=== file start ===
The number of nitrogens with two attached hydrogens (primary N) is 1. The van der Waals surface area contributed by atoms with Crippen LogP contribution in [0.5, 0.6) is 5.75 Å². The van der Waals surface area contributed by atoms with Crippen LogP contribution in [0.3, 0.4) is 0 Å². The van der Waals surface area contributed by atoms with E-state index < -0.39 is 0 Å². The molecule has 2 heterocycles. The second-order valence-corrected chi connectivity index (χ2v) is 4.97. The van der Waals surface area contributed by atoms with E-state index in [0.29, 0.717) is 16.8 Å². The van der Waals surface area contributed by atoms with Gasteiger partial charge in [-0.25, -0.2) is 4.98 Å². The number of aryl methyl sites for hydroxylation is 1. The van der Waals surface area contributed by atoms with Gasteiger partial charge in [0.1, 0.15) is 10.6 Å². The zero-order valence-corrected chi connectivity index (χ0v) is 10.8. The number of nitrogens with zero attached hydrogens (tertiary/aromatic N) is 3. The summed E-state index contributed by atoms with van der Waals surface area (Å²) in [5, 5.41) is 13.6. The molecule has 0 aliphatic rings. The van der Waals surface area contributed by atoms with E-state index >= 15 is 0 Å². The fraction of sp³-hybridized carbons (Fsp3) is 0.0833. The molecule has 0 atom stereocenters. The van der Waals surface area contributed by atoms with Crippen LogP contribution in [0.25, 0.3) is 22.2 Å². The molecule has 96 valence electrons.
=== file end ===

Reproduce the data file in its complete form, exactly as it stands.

The number of nitrogens with two attached hydrogens (primary N) is 1. The van der Waals surface area contributed by atoms with Crippen LogP contribution in [0.5, 0.6) is 5.75 Å². The van der Waals surface area contributed by atoms with Crippen LogP contribution in [0.3, 0.4) is 0 Å². The van der Waals surface area contributed by atoms with E-state index < -0.39 is 0 Å². The molecule has 2 heterocycles. The second-order valence-corrected chi connectivity index (χ2v) is 4.97. The van der Waals surface area contributed by atoms with E-state index in [0.29, 0.717) is 16.8 Å². The van der Waals surface area contributed by atoms with Gasteiger partial charge in [-0.25, -0.2) is 4.98 Å². The number of aryl methyl sites for hydroxylation is 1. The van der Waals surface area contributed by atoms with Gasteiger partial charge in [0.1, 0.15) is 10.6 Å². The zero-order valence-corrected chi connectivity index (χ0v) is 10.8. The number of nitrogens with zero attached hydrogens (tertiary/aromatic N) is 3. The summed E-state index contributed by atoms with van der Waals surface area (Å²) in [5, 5.41) is 13.6. The molecule has 0 aliphatic rings. The van der Waals surface area contributed by atoms with E-state index >= 15 is 0 Å². The fraction of sp³-hybridized carbons (Fsp3) is 0.0833. The molecule has 0 atom stereocenters. The van der Waals surface area contributed by atoms with Crippen LogP contribution in [0.25, 0.3) is 22.2 Å². The molecule has 96 valence electrons.